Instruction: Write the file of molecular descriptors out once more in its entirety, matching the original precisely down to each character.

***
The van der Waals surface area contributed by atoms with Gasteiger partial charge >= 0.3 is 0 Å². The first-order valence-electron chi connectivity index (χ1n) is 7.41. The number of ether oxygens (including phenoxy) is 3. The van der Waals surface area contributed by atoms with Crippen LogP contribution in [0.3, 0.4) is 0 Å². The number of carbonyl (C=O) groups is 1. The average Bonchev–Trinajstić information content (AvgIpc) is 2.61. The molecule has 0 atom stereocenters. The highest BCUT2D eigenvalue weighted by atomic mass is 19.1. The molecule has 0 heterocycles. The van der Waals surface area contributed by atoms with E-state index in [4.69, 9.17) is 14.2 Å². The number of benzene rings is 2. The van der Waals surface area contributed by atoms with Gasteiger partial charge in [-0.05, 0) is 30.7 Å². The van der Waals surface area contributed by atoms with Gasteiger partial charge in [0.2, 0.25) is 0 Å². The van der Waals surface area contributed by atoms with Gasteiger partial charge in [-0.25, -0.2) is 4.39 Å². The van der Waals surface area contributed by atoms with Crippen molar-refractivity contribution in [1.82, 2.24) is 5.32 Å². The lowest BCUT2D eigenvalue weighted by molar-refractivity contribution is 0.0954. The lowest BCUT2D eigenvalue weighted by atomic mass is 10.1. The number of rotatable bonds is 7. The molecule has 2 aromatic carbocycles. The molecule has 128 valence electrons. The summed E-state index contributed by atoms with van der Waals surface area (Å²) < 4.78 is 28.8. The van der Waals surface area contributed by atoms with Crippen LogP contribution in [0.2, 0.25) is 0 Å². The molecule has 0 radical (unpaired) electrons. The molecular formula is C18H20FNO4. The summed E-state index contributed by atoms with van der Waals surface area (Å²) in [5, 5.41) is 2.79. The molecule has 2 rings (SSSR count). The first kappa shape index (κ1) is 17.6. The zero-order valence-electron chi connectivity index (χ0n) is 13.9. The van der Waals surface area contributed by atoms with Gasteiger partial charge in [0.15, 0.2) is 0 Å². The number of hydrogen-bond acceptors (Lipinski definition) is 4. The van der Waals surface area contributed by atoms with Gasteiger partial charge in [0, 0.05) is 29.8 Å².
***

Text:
The van der Waals surface area contributed by atoms with Gasteiger partial charge >= 0.3 is 0 Å². The first-order valence-electron chi connectivity index (χ1n) is 7.41. The number of ether oxygens (including phenoxy) is 3. The van der Waals surface area contributed by atoms with Crippen LogP contribution in [0.3, 0.4) is 0 Å². The number of carbonyl (C=O) groups is 1. The average Bonchev–Trinajstić information content (AvgIpc) is 2.61. The molecule has 0 atom stereocenters. The highest BCUT2D eigenvalue weighted by atomic mass is 19.1. The molecule has 0 heterocycles. The van der Waals surface area contributed by atoms with E-state index in [4.69, 9.17) is 14.2 Å². The number of benzene rings is 2. The van der Waals surface area contributed by atoms with Gasteiger partial charge in [-0.05, 0) is 30.7 Å². The van der Waals surface area contributed by atoms with Gasteiger partial charge in [0.2, 0.25) is 0 Å². The van der Waals surface area contributed by atoms with Gasteiger partial charge in [-0.25, -0.2) is 4.39 Å². The van der Waals surface area contributed by atoms with Crippen molar-refractivity contribution in [1.82, 2.24) is 5.32 Å². The lowest BCUT2D eigenvalue weighted by molar-refractivity contribution is 0.0954. The lowest BCUT2D eigenvalue weighted by atomic mass is 10.1. The number of rotatable bonds is 7. The molecule has 2 aromatic carbocycles. The molecule has 128 valence electrons. The summed E-state index contributed by atoms with van der Waals surface area (Å²) < 4.78 is 28.8. The van der Waals surface area contributed by atoms with Crippen LogP contribution in [0.2, 0.25) is 0 Å². The molecule has 0 radical (unpaired) electrons. The molecular formula is C18H20FNO4. The summed E-state index contributed by atoms with van der Waals surface area (Å²) in [5, 5.41) is 2.79. The molecule has 2 rings (SSSR count). The first kappa shape index (κ1) is 17.6. The zero-order valence-electron chi connectivity index (χ0n) is 13.9. The van der Waals surface area contributed by atoms with Gasteiger partial charge in [0.15, 0.2) is 0 Å². The number of hydrogen-bond acceptors (Lipinski definition) is 4. The van der Waals surface area contributed by atoms with Gasteiger partial charge in [0, 0.05) is 29.8 Å².